Lebogang Manyama ‘learnt a lot in Turkey’ that can help at Kaizer Chiefs

20 September 2018 - 15:02 By Marc Strydom
Newly signed Kaizer Chiefs attacking midfielder Lebogang Manyama says the experience he had during his short stint in the Turkish Super League will help him and his new club, the former Premier Soccer League Footballer of the Year told reporters before training at the club's training base in Naturena, south of Johannesburg, on Thursday September 20 2018.
Newly signed Kaizer Chiefs attacking midfielder Lebogang Manyama says the experience he had during his short stint in the Turkish Super League will help him and his new club, the former Premier Soccer League Footballer of the Year told reporters before training at the club's training base in Naturena, south of Johannesburg, on Thursday September 20 2018.
Image: Alon Skuy

It might not have been a successful season, but Lebogang Manyama believes he learned a lot tactically in adversity in Turkey, and that he can bring that experience back to add value to Kaizer Chiefs.

Manyama made a decent, if rusty, debut for Amakhosi against old club Cape Town City on Saturday.

He was part of a 4-1 Absa Premiership thrashing of the Citizens at Cape Town Stadium that just might be a turnaround to new coach Giovanni Solinas’s nervy start at Chiefs.

Manyama will hope for more game time when Chiefs – who followed up the win against City with Tuesday night’s 2-0 victory with a near-B team against Free State Stars at Goble Park – meet AmaZulu at FNB Stadium on Saturday evening (kickoff 6pm).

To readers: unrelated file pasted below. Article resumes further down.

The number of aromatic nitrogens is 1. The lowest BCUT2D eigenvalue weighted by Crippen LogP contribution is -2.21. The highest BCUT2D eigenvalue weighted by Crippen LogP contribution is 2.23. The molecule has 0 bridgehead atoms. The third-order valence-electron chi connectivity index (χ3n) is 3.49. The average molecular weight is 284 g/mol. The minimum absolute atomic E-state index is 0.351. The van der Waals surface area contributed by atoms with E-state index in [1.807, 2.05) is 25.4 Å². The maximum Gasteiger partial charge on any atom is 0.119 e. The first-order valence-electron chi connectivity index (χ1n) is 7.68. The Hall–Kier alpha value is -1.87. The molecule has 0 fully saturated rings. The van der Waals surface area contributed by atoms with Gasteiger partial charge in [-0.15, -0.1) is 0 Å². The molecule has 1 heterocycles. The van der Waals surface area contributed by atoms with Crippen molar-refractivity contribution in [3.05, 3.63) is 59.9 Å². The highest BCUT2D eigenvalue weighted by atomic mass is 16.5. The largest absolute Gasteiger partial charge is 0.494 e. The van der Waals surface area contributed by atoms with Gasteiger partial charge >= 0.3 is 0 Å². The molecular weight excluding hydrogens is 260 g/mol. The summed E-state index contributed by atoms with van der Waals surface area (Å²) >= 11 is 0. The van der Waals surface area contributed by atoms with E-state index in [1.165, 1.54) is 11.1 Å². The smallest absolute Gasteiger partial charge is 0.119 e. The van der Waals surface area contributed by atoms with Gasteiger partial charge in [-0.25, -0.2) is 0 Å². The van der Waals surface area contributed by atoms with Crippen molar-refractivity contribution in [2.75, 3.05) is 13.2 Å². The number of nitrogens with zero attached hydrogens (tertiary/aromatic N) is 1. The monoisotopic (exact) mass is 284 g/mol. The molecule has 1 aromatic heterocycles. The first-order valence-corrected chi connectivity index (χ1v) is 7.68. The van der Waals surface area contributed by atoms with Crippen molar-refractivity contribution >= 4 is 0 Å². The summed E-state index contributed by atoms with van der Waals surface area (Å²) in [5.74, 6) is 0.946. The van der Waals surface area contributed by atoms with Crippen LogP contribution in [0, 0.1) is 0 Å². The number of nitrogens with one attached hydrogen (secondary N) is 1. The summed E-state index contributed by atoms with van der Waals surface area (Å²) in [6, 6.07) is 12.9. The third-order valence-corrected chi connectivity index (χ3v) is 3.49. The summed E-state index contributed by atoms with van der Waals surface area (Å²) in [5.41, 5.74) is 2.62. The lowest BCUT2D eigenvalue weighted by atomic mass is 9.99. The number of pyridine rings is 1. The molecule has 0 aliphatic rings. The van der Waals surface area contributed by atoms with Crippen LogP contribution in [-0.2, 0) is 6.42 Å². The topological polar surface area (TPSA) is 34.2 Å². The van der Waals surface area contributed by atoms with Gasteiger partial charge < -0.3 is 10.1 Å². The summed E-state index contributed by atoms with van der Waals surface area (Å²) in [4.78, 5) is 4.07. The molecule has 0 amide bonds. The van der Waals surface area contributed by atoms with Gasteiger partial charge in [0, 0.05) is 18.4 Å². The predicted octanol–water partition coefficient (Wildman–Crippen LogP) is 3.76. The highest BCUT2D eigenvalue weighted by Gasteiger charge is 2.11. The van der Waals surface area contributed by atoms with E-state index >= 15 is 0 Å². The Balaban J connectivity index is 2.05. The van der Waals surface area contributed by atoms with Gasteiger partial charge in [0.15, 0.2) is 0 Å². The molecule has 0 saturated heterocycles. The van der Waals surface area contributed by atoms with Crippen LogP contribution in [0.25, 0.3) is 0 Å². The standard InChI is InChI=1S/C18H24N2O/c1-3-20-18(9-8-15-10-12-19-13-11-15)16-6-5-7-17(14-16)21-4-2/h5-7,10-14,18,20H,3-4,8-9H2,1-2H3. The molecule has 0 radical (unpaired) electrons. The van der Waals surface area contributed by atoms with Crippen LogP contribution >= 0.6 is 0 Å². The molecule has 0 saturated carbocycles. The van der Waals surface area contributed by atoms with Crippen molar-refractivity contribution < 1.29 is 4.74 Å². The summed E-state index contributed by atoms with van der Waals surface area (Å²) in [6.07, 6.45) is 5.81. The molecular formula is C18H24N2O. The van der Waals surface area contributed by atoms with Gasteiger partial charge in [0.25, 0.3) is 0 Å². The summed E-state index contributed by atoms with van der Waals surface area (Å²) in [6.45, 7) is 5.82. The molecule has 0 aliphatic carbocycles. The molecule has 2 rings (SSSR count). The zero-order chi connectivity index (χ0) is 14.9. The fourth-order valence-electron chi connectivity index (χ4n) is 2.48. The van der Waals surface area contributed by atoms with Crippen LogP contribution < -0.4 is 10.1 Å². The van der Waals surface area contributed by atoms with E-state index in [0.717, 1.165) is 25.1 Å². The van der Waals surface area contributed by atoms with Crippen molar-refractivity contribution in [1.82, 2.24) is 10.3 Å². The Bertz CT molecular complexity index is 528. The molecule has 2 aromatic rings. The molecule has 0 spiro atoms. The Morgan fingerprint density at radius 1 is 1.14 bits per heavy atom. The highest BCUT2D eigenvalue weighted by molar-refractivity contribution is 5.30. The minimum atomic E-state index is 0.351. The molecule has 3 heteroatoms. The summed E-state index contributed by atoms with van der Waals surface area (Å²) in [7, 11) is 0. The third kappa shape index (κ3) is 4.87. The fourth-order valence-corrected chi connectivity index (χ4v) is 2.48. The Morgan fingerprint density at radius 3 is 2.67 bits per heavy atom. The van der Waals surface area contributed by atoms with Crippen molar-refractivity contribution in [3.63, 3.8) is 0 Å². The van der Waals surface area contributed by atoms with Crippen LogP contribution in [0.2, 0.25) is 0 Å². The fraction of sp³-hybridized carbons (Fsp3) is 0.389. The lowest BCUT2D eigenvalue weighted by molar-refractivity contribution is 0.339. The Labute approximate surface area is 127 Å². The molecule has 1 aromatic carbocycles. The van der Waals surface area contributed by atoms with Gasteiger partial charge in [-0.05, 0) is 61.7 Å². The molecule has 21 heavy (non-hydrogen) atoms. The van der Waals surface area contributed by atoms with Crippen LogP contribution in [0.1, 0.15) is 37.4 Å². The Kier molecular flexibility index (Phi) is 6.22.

It took three-and-a-half weeks from Manyama’s signing on a free transfer from Konyaspor – he moved to Turkey as a PSL Player of the Season from City in August 2017 – to be introduced into a game at Amakhosi.

Manyama had to be nursed to match fitness levels having not played in six months arriving at Chiefs from a 2017-18 season where the forward made just 10 league and cup appearances for Konyaspor, just three of those starting.

Asked to explain why, Manyama chuckled: “Three coaches in one season – it can never be easy.”

He continued: “It was a learning curve. It was tough. But ja, you have to get through those kinds of things in life.

“And obviously you are very grateful for the opportunity. And ja, I came out a better man, and came out a better player, I think.

“And it’s something that I wouldn’t say I’ve put in the past, but something that I went through, and in every bad situation I always try to get the positives.

“And luckily I think I became a better player because obviously the standard there is a bit higher.

“You get better tactically and better technically and you know where to move on the field much better.

“Because here in SA obviously we know that it’s end-to-end stuff in most of the games. But there it’s more tactical.

“And you realise a few things there. That football is not just about 200km/hour, and actually you just have to move one step and you can get all the space that you want.

“So, ja, I made sure that I tried to learn as much as possible. And hopefully I can bring it back and add value to the team.”

AmaZulu – in ninth place with two wins, two defeats and a draw from five matches – showed what a tough team they are to crack with a 3-3 draw against Mamelodi Sundowns in Umlazi in their previous fixture on Sunday.


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